Letters, Friday, April 22nd, 2011

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Wrong about civil war in Libya

W. QUINN (Echo, April 8), was wrong in four respects.

Firstly he compared the civil war in Libya with the Iraq War. Labour’s invasion of Iraq took place without a United Nations resolution and was therefore illegal, whereas the U.N. voted for the Libyan action.

Parliament voted for the invasion and occupation of Iraq, on the basis of a mendacious document about weapons of mass destruction. In this case Parliament has not been misled, the Government’s legal advice being straightforward, to the point and without exaggerated claims. The Iraq war involved the large-scale commitment of ground forces which has not been the case in Libya.

Secondly, W. Quinn’s reference to the Prime Minister’s warmongering campaign implies that Mr Cameron engineered the war. The reality is that if Colonel Gaddafi had not used armed force, up to and including the destruction of cities, not a single British serviceman would have been involved. Indeed Edward Miliband, in supporting the Government action, agrees with the analysis.

Thirdly W. Quinn refers to civilian deaths resulting from allied bombing, but appears to overlook the greater scale of Gaddafi’s attacks upon civilians. Apart from the scale of deaths, a crucial distinction is between a deliberate intention to kill civilians and their deaths as an unintentional consequence. This distinction appears to be recognised by the Libyan opposition.

Fourthly, W. Quinn refers to “a costly war” and it is expensive. Against that how much more expensive would it be to resettle several hundred thousand desperate refugees trying to flee Libya and enter the European Union, including Britain?

Where Mr Quinn is correct in his reference to Britain’s and by extension the western world’s involvement in the Middle East. If his letter had focused on that issue, it may have stimulated a useful debate.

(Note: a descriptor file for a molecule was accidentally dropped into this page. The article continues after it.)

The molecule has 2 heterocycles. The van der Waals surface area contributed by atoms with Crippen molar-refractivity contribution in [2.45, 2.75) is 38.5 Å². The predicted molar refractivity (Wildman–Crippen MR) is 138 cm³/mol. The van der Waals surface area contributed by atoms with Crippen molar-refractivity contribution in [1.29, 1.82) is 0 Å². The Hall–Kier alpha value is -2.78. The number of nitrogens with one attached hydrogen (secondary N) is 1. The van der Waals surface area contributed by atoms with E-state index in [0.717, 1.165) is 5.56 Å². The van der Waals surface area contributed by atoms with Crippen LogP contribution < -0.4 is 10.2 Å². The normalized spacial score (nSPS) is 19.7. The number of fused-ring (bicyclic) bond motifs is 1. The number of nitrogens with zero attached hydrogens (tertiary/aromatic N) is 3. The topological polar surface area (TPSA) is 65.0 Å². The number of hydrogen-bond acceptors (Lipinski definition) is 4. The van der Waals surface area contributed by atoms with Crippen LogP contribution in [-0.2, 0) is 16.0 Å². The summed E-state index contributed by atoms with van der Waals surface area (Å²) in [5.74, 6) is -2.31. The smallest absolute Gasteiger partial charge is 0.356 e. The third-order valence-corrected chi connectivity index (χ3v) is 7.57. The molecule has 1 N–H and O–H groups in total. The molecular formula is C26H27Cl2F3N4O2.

Paul Gibson, Elm Place, Newbottle

World peace

I WRITE in complete support of C.S. Wasey’s letter “What prospect for peace in the world?” (Letters, April 12). The correspondent asks if their letter is over the top. Well, no way is it so.

It has now been proved, to have peace, love and caring for others in your heart improves your health all round. Surely this proves conclusively this is what God desires from us?

Jimmy Chambers, Rickleton, Washington

Poem for Japan

Land of strong proud families

Draped cherry blossom trees

Relax in shaded Zen gardens

The Red-eyed Vireo bird trills

A lonely Spring-peeper frog

By the lily ponds watery log

Majestic blue mountains high

Where soft firs touch azure sky

Early morning’s ambrosial dew

Dries under a shimmering sun

See clearly now the Sacred Shrine

Devoted to perpetual peace

Now, in the face of disaster

The world holds prayers for you

Pray we all send Japan help

with comradeship’s devotion.

Ed Ryles

Sick of wedding

AS the clamour reaches a crescendo about this Royal Wedding, it’s sad that people who have no love for the superficiality of a privileged section of society have not had their voices heard equally in the media.

Silly season has come with a vengeance as we’ve had forced down our necks, in every newspaper and radio and television programme, more trivia about this irrelevant couple.

I wish them more success than the rest of the Royal Family when it comes to marriage.

Anyway, there is an alternative on Friday, April 29, for anyone who is sick of hearing the incessant rubbish about Kate’s dress, her County Durham roots or how William will make a great king and how it’s disgusting that, if their first born is a female, she will play second fiddle to brothers in the succession farce.

The Customs House in South Shields is staging a script-in-hand read through of our children’s play, Cinderella 2, which is about the problems the pantomime heroine Cinderella has after her marriage to Prince Charming (he’s a wrong ’un!).

It’s very funny and aimed at children and adults with a sense of humour.

Ed Waugh